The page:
Interview with Namiko Takahashi
The Naupaka Kahakai, meaning Naupaka by the sea, is emblematic of the legend of Naupaka, where two devoted lovers are torn apart, never to be reunited again. While the Naupaka Kahakai represents one of the lovers, the other is represented by the Naupaka flower in the mountains. The Naupaka Kahakai can be found along the coastlines and also on the cover of Aaron Lee’s Coastlands.
This artwork, already now heavy with meaning, was created by the multi-disciplinary artist Namiko Takahashi. We speak to her about the process and the ways in which she wove the themes of the book into the artwork.
How do the themes or the content in Coastlands present themselves in your artwork?
The first thing that we wanted to convey were the ideas of separation and longing explored in Aaron’s work, especially the poem “Folk Tale 1” inspired by the Hawaiian legend of the Naupaka flower. The associated ideas of nostalgia and displacement were also represented in the nautucal themes, palette colour and line work.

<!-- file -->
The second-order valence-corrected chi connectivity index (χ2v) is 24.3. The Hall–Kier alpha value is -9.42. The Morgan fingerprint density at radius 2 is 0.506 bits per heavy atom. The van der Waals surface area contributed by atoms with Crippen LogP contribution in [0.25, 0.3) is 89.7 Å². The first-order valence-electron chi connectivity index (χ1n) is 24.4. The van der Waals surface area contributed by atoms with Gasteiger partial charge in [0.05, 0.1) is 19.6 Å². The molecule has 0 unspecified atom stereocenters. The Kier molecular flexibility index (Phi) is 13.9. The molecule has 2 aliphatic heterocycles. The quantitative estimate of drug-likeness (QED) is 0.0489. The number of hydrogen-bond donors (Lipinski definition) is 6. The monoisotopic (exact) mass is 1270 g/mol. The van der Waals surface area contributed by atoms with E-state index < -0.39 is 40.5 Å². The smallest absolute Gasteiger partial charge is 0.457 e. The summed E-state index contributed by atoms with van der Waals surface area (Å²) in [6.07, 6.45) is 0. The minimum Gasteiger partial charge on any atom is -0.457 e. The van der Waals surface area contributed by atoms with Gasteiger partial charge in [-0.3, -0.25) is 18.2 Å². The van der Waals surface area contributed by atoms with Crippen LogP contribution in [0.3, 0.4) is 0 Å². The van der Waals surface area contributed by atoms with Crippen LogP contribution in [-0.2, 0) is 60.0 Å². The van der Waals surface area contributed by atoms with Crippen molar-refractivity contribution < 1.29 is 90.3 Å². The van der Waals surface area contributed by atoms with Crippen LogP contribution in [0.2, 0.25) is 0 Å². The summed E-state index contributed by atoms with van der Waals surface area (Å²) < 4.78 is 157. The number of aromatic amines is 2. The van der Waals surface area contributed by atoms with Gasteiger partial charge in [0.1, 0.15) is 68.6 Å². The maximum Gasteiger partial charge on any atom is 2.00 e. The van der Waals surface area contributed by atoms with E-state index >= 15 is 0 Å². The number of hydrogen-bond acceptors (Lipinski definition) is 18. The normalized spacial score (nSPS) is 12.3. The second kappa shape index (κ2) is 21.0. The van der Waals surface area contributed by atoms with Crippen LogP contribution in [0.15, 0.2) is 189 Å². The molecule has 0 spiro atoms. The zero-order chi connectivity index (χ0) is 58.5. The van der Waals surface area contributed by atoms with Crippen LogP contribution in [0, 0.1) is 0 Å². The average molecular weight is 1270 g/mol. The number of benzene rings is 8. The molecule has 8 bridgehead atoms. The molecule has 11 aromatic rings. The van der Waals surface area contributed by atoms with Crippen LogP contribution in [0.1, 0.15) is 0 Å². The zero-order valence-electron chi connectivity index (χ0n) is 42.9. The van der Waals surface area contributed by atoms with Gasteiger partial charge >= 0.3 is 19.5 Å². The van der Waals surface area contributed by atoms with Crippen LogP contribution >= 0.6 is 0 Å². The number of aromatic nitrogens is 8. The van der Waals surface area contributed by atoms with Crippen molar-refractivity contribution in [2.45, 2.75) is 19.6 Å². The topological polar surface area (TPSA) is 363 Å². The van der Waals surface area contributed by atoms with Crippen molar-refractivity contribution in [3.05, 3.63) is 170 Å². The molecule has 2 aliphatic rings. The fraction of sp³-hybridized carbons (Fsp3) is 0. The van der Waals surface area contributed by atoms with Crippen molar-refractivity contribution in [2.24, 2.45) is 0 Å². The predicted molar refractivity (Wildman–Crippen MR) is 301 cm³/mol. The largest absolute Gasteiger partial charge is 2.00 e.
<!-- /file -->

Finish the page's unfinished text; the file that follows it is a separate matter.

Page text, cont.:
What did you want to communicate in your artwork?
I wanted the artwork to resonate and amplify the title “Coastlands”, with all its aspects of journeying, exploration and discovery.
Describe the book cover design in one word!
What was the process like when creating the artwork?
The immediacy of the linocut print process lent itself to spontaneity of expression. I did several versions with different colour palettes and talked them over with Aaron.
How does your relationship with Aaron affect your work?
The themes in his poetry inspire me because first and foremost, we share a life. Also, they are universal ideas that I also grapple with as an artist. I love to hear him read his poems, they do interact in a special way with my own modes of expression. We find it extremely fulfilling to understand and support each other’s work.
Coastlands is available for purchase at BooksActually, Booktique, Books Kinokuniya, MPH, and here.